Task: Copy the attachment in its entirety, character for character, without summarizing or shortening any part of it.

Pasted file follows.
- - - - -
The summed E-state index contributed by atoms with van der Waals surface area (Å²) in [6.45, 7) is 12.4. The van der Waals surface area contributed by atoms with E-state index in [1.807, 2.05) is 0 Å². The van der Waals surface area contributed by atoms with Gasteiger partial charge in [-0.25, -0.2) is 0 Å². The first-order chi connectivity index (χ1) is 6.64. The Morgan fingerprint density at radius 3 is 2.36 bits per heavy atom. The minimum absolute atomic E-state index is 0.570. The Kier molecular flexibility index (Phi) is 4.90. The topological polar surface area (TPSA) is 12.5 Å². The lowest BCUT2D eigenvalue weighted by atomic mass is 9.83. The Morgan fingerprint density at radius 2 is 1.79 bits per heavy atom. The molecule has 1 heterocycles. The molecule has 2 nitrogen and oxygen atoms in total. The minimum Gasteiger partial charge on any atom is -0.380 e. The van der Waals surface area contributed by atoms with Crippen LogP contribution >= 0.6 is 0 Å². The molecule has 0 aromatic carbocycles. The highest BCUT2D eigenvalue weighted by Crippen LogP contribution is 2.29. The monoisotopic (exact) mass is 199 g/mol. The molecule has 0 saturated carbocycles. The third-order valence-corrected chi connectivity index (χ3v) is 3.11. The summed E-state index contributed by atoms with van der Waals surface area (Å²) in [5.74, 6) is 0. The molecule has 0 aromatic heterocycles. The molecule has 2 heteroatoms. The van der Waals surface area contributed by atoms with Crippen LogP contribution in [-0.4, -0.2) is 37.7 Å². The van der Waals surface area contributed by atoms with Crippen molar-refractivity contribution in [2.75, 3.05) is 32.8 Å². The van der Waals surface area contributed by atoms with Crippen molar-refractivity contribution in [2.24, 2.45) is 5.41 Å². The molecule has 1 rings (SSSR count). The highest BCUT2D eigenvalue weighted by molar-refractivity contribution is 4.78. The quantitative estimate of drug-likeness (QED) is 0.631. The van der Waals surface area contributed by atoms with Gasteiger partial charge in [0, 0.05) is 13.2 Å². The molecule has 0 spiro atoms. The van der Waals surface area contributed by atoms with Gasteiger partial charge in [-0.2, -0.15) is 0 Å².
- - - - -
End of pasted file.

The summed E-state index contributed by atoms with van der Waals surface area (Å²) in [6.45, 7) is 12.4. The van der Waals surface area contributed by atoms with E-state index in [1.807, 2.05) is 0 Å². The van der Waals surface area contributed by atoms with Gasteiger partial charge in [-0.25, -0.2) is 0 Å². The first-order chi connectivity index (χ1) is 6.64. The Morgan fingerprint density at radius 3 is 2.36 bits per heavy atom. The minimum absolute atomic E-state index is 0.570. The Kier molecular flexibility index (Phi) is 4.90. The topological polar surface area (TPSA) is 12.5 Å². The lowest BCUT2D eigenvalue weighted by atomic mass is 9.83. The Morgan fingerprint density at radius 2 is 1.79 bits per heavy atom. The molecule has 1 heterocycles. The molecule has 2 nitrogen and oxygen atoms in total. The minimum Gasteiger partial charge on any atom is -0.380 e. The van der Waals surface area contributed by atoms with Crippen LogP contribution >= 0.6 is 0 Å². The molecule has 0 aromatic carbocycles. The highest BCUT2D eigenvalue weighted by Crippen LogP contribution is 2.29. The monoisotopic (exact) mass is 199 g/mol. The molecule has 0 saturated carbocycles. The third-order valence-corrected chi connectivity index (χ3v) is 3.11. The summed E-state index contributed by atoms with van der Waals surface area (Å²) in [5.74, 6) is 0. The molecule has 0 aromatic heterocycles. The molecule has 2 heteroatoms. The van der Waals surface area contributed by atoms with Crippen LogP contribution in [-0.4, -0.2) is 37.7 Å². The van der Waals surface area contributed by atoms with Crippen molar-refractivity contribution in [2.75, 3.05) is 32.8 Å². The van der Waals surface area contributed by atoms with Crippen molar-refractivity contribution in [2.24, 2.45) is 5.41 Å². The molecule has 1 rings (SSSR count). The highest BCUT2D eigenvalue weighted by molar-refractivity contribution is 4.78. The quantitative estimate of drug-likeness (QED) is 0.631. The van der Waals surface area contributed by atoms with Gasteiger partial charge in [0, 0.05) is 13.2 Å². The molecule has 0 spiro atoms. The van der Waals surface area contributed by atoms with Gasteiger partial charge in [-0.2, -0.15) is 0 Å².